Residue becomes Weight: Departures and Arrivals

This is dedicated to every educator, who packs their bags, peruses the map and continually, journeys to new places. Ventures off the beaten path, sits down with the locals and swaps stories. The teachers that see the climb as beneficial and the setbacks of travel as opportunities to take detours. These educators are the wonders of the world, the world heritage sites and every moment of awe, as we make our way across the globe of learning. Thank you. 

Departures and Arrivals

Arrivals and departures are constant. We may not be standing in an airport terminal or a train station, but the daily shifts of entry and exit are continual. We often feel rushed to make our getaway, to step clear, of the outgoing bustle. But, eventually our minds slow and roll into the gate, leaving us at our destination- the end of the day. We are constantly taking off, coffee in hand, and landing, with a night cap, before bed. 

Sometimes we travel with luggage- papers to grade, lessons to write, while on other trip…

Listening While We Listen, The Hidden Tracks within Student Communication

Vinyl and 8-track

I remember a time when vinyl and 8-track were the only method of personal music immersion. In our cars, plastic on plastic, sliding under the floor boards, large colored capsules, holding within them, the reels of history: Pink Floyd, The Beatles, Elvis Presley. I would kick them out of the way as I climbed in my parents car. The shoddy tape organizers, always sliding to the floor and sending the contraptions sprawling. They felt durable to me, a kid, but actually they were fragile. More often than not, they became cracked and the tape, exposed, ended up in the garbage. But, soon, I would see a new one appear, like magic. As a child, music was very important to me. It was a connection with the many, that I lacked with my peers. It was an anchor. I would race home from school to listen, to ABBA, Journey, Fleetwood Mac, to name just a few. It was a time when my voice became music and music became my voice.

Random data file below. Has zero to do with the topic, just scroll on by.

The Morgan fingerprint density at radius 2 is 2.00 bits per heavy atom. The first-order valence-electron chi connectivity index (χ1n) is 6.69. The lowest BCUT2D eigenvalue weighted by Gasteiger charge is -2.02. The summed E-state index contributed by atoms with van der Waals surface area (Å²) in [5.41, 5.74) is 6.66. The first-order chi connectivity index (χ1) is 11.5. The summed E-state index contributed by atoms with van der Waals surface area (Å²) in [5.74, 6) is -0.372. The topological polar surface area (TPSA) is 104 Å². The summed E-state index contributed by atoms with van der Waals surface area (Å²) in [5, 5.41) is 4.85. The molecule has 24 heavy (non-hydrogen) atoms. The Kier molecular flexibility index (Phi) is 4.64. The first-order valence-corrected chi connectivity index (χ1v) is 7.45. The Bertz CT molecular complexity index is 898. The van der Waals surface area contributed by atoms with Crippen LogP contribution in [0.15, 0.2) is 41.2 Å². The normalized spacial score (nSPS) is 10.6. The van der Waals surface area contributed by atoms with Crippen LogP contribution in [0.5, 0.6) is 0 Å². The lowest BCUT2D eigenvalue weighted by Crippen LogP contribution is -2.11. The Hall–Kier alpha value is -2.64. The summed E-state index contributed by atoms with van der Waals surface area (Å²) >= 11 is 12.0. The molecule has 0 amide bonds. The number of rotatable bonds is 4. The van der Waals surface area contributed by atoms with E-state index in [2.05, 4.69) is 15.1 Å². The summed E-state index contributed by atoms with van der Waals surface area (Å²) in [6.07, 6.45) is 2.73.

These vessels of rock, classical and blues they embodied my gen…

Introduction Podcast: Rhymes, Collisions and Relevancies

Coming to the Center: Desks Pushed to the Middle, Last Student Out

Coming to Center

As much as every school year is unpredictable, aqueous and complimentary, each with their own chorus and melody, they are all dependent on one thing- relationships. While some days are eventful and exciting, others are monotone. Not every day can be a roller-coaster ride. Many are rides on the merry-go-round. It is the optimism and passion, the thrill of the ride, that sets the tone. As consistent and repetitive as merry-go-rounds can be, you still have options: horse or carriage, tall or short pony, pink or white mane. This is why each time the music stops and a new batch of riders, runs to their 'spot,' the excitement elevates. As the organ chimes, to begin the round-about, smiles cross every face. Everyone is ready to begin, it increases in speed, then as it slows, the landscape becoming permanent once again, passengers disembark not with sadness, but with a contentedness, that the experience was worthwhile. This is what great teachers do, they make a merry…